COVID-19 Employee Information

Second Written Notice

Dear Hillandale Communities Team Members,

We’d like to open this message by saying thank you for your commitment to our residents’ care and service. As you know, we have implemented procedural changes and refresher training for infection control practices quickly to help prevent the spread of COVID-19 (the new coronavirus), and you have remained diligent in communicating questions and adjusting quickly to the impact of these changes in our facilities.

The situation regarding COVID-19 is still evolving worldwide and can change rapidly. We continue to receive new information and instructions from the Centers for Disease Control (CDC), Centers for Medicare and Medicaid (CMS), and other experts in the health and human services field. Here is an update on our prevention efforts:

  • Temperature Monitoring Twice Daily: The CDC recommends that asymptomatic health care workers check their temperature twice daily and remain alert for respiratory symptoms consistent with COVID-19. To help you achieve this, we will now screen employees, including temperature checks, at clock in and clock out.

  • Self-Monitoring: Our temperature screening is to ensure your temperature is no greater than 100.0. We encourage you to continue monitoring yourself for respiratory and temperature changes on your days off.

  • Practice Social Distancing: The CDC recommends social distancing strategies to help prevent the spread of COVID-19. When possible, keep 6 feet of space between you and others and no hand shaking.

  • Healthy Team Members: If a team member is NOT sick, we NEED each one to still come to work.  Work your assigned schedule and ask if there are other opportunities to pick up.  Our residents and patients depend on you.

  • Become Sick at Home: If a team member becomes ill at home with symptoms of a respiratory infection (fever, chills, shortness of breath and cough), they should contact their supervisor and not report to work. Seek guidance from your health care provider. 

  • Become Sick at Work: If a team member becomes ill at work with symptoms of a respiratory infection (fever, chills, shortness of breath and cough), stop working, relocate yourself to an area in the building away from resident and patient care areas and immediately notify your supervisor.

  • See Something, Say Something: If you see someone (staff, resident or visitor) who looks sick, please tell a supervisor immediately.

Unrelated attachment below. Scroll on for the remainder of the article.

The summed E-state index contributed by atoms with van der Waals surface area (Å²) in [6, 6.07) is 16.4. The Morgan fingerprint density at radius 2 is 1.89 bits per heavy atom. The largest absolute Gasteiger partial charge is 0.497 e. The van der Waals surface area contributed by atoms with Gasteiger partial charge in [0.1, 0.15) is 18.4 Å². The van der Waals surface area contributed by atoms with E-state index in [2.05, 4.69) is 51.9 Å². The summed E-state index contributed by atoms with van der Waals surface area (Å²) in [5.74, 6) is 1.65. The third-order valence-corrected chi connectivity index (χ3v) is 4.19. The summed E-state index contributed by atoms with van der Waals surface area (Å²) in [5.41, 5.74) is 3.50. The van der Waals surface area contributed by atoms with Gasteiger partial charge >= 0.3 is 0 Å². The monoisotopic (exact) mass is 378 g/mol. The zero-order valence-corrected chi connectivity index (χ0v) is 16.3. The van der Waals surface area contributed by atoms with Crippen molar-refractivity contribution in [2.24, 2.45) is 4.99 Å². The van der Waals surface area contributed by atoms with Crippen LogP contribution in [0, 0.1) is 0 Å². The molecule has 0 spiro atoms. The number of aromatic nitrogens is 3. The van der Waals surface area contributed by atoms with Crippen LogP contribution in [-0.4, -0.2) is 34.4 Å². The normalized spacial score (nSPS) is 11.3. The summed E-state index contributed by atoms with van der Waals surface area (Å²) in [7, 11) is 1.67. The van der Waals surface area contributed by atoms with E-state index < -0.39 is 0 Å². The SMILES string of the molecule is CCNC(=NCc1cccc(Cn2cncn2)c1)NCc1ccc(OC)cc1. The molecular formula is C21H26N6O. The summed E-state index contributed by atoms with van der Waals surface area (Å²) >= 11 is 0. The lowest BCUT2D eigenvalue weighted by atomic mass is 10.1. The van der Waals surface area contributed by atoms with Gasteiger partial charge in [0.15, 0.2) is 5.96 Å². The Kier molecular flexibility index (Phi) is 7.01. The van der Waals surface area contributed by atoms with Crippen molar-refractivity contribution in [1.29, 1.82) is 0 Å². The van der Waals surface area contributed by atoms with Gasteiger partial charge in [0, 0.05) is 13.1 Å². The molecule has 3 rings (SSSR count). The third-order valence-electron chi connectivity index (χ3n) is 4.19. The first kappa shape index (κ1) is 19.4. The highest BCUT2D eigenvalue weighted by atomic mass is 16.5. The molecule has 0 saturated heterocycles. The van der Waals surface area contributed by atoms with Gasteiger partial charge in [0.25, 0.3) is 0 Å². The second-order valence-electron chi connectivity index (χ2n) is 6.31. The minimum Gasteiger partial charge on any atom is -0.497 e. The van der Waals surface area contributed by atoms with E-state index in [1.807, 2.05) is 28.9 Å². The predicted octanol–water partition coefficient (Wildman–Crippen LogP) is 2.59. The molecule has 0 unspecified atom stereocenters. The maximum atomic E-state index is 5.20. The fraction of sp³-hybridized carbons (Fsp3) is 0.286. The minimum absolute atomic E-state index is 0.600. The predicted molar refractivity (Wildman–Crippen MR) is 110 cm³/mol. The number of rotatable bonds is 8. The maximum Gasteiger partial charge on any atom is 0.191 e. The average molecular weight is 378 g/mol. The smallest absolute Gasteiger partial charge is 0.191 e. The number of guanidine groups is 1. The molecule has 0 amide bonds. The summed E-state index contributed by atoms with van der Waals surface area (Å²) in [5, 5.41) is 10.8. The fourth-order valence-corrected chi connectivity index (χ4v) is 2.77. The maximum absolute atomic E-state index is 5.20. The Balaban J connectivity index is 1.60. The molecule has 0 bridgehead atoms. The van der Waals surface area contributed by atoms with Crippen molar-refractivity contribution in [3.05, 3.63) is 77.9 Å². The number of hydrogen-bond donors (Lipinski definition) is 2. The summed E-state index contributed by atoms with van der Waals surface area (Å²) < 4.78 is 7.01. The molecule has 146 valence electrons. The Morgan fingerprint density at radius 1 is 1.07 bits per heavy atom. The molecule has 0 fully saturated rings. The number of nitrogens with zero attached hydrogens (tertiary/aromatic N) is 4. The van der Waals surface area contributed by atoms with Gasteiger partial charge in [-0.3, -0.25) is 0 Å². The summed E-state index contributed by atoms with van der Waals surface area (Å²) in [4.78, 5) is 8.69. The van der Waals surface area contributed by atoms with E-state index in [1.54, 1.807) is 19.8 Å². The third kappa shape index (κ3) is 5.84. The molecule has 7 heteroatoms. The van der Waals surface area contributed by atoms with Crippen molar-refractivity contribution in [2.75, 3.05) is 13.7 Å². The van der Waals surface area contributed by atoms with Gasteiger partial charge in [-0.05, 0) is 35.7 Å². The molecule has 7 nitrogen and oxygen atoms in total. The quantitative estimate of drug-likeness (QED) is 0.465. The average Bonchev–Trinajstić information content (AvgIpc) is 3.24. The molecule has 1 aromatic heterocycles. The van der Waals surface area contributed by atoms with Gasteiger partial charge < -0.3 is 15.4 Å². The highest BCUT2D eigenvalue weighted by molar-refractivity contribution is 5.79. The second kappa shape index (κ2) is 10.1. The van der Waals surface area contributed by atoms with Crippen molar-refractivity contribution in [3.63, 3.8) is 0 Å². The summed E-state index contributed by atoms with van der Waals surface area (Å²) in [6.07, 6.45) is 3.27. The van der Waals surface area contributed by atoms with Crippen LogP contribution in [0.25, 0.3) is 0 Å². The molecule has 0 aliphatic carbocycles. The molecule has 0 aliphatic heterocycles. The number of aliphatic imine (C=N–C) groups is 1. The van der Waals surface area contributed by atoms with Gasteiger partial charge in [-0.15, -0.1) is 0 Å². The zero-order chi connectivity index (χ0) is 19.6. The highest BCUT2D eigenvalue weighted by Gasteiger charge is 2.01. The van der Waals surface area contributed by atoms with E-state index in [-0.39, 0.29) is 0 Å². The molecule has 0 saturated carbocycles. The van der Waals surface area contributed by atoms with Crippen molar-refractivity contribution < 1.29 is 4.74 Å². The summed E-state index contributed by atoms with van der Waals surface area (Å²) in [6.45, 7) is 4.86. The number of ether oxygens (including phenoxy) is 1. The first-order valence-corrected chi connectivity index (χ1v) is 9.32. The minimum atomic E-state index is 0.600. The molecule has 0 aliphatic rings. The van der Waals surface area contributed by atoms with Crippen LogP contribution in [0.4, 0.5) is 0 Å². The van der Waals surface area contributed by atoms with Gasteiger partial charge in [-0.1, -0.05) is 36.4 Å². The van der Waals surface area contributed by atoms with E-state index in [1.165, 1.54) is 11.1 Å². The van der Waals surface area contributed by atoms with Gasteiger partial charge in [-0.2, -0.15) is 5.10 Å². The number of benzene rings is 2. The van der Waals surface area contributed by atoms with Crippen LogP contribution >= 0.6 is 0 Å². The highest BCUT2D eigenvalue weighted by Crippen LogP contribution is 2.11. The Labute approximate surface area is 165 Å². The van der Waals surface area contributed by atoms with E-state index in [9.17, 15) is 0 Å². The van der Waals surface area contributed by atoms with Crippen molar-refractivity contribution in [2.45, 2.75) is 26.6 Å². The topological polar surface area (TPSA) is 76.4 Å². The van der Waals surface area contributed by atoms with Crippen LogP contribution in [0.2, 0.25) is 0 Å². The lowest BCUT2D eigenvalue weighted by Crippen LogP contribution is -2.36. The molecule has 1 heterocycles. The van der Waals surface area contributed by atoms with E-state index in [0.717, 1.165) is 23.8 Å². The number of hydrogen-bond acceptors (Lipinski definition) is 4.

• Steps to Keep You Updated: In addition to these written letters, we are holding frequent huddles to share updates with our team members as quickly as possible. We are working on implementation of a robo call/text system to send you updates immediately. We will share more details about this when we have them.

Thank you for your continuing efforts,

The Dixon Family

1. Coronavirus is a particular challenge for elderly people who are medically compromised, such as residents of skilled nursing centers, because they have less ability to fight off the infection.

2. People infected with COVID-19 often don’t have symptoms for up to two weeks, so they go about their normal lives and come into contact with many other people.

3. It is impossible to know if a person who enters a SNF with no symptoms is carrying coronavirus unless they happen to know that they have had contact with someone else who has it.

4. According to the Director of Health, Dr. Acton, there likely are thousands of individuals in communities across Ohio who have coronavirus and do not know it, with thousands of others having daily contact with them.

5. To protect the especially vulnerable people in skilled nursing centers and other health care facilities, Dr. Acton issued orders restricting visitors. The goal was to reduce the risk of the disease entering the building, but there is no way to eliminate the risk entirely.

6. Before the orders, which just came out a week ago, SNFs had no right to block visitors to residents. In fact, aside from the orders, they would have a legal right to unrestricted visitation.

7. Skilled nursing centers actively screen everyone who comes into the building to work or on official business for any indications that they might have coronavirus: fever; respiratory symptoms; and possible exposure to someone who is infected.

8. Skilled centers also use infection control procedures for patients who are have respiratory symptoms, such as keeping them isolated from other patients and wearing masks, gowns, and gloves when caring for them.

9. There is limited availability of testing for COVID-19, so it is only permitted when a person is seriously ill and their doctor orders the test. Wide-scale testing of well people is not allowed.

10. Because people without symptoms can transmit the disease, despite taking all the precautions possible, there often is no way to know how a person in a skilled center (or in the community) originally contracted it.

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